BA.2 Sub-Variant Spreads, Second Booster Authorized : Consider This from NPR An omicron subvariant known as BA.2 could soon become the dominant form of the coronavirus in the United States. It's not more deadly, but it is more transmissible. At the same time, the Biden administration has authorized a second booster shot for people over 50 and other people vulnerable to infection.

But against that backdrop, Congress has so far refused to authorize more COVID spending measures, which would fund the stockpiling of more vaccine doses and public health surveillance for emerging variants.

NPR's Selena Simmons-Duffin reports on the funding debate. NPR's Michaeleen Doucleff looks at another variant whose creation gives scientists insight into how COVID-19 variants change, and why.

In participating regions, you'll also hear a local news segment to help you make sense of what's going on in your community.

Email us at considerthis@npr.org.

New Variants. New Boosters. But So Far, No New COVID Spending From Congress

New Variants. New Boosters. But So Far, No New COVID Spending From Congress

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The Food and Drug Administration has authorized a second booster dose of the either the Moderna or Pfizer-BioNtech COVID-19 vaccine for older people and certain immunocompromised individuals. Emily Elconin/Getty Images hide caption

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Emily Elconin/Getty Images

The Food and Drug Administration has authorized a second booster dose of the either the Moderna or Pfizer-BioNtech COVID-19 vaccine for older people and certain immunocompromised individuals.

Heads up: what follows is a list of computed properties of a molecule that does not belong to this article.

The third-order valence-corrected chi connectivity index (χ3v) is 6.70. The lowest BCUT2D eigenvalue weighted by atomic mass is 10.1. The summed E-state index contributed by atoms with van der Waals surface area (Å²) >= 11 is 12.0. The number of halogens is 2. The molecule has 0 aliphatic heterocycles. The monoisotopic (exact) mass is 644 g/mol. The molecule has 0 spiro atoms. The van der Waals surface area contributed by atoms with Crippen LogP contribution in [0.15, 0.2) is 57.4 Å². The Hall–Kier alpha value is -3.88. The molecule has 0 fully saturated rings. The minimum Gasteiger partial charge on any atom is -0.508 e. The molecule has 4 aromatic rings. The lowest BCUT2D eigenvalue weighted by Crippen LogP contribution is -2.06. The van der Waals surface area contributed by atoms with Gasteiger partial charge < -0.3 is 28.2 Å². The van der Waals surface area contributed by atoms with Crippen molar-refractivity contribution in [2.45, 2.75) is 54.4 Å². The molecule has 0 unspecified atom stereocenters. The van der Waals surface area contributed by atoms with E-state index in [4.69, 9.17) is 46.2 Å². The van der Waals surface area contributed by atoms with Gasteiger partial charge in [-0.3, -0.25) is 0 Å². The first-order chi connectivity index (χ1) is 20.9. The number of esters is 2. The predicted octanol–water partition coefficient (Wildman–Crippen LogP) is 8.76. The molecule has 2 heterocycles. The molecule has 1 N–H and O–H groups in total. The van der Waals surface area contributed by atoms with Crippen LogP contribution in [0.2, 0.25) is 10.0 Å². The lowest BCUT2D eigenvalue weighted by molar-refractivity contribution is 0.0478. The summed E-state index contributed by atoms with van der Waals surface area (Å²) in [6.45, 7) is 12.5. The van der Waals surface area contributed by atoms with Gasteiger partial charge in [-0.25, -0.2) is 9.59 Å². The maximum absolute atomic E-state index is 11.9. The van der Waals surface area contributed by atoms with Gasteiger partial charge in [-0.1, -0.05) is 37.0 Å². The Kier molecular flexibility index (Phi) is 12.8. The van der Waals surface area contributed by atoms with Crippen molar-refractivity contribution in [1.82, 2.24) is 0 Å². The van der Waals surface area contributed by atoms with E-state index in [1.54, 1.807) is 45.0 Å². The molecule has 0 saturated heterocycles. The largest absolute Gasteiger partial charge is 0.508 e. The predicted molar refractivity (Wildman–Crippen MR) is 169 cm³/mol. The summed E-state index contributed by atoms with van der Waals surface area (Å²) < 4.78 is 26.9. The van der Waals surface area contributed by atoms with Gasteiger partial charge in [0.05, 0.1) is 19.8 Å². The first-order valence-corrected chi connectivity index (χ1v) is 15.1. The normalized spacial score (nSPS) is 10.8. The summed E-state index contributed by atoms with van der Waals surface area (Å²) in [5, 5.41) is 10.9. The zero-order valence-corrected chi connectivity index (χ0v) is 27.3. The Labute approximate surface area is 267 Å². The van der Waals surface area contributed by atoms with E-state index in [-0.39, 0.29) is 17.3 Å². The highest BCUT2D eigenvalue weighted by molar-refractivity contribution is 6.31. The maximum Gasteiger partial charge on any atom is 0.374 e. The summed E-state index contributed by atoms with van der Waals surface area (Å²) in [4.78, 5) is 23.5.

Emily Elconin/Getty Images

An omicron subvariant known as BA.2 could soon become the dominant form of the coronavirus in the United States. It's not more deadly, but it is more transmissible.

At the same time, the Biden administration has authorized a second booster shot for people over 50 and other people vulnerable to infection.

But against that backdrop, Congress has so far refused to authorize more COVID spending measures, which would fund the stockpiling of more vaccine doses and public health surveillance for emerging variants.

NPR's Selena Simmons-Duffin reports on the funding debate. NPR's Michaeleen Doucleff looks at another variant whose creation gives scientists insight into how COVID-19 variants change, and why.

In participating regions, you'll also hear a local news segment to help you make sense of what's going on in your community.

Email us at considerthis@npr.org.

This episode was produced by Brent Baughman. It was edited by Carrie Feibel, Vikki Valentine, Scott Hensley, and Ashley Brown. Our executive producer is Cara Tallo.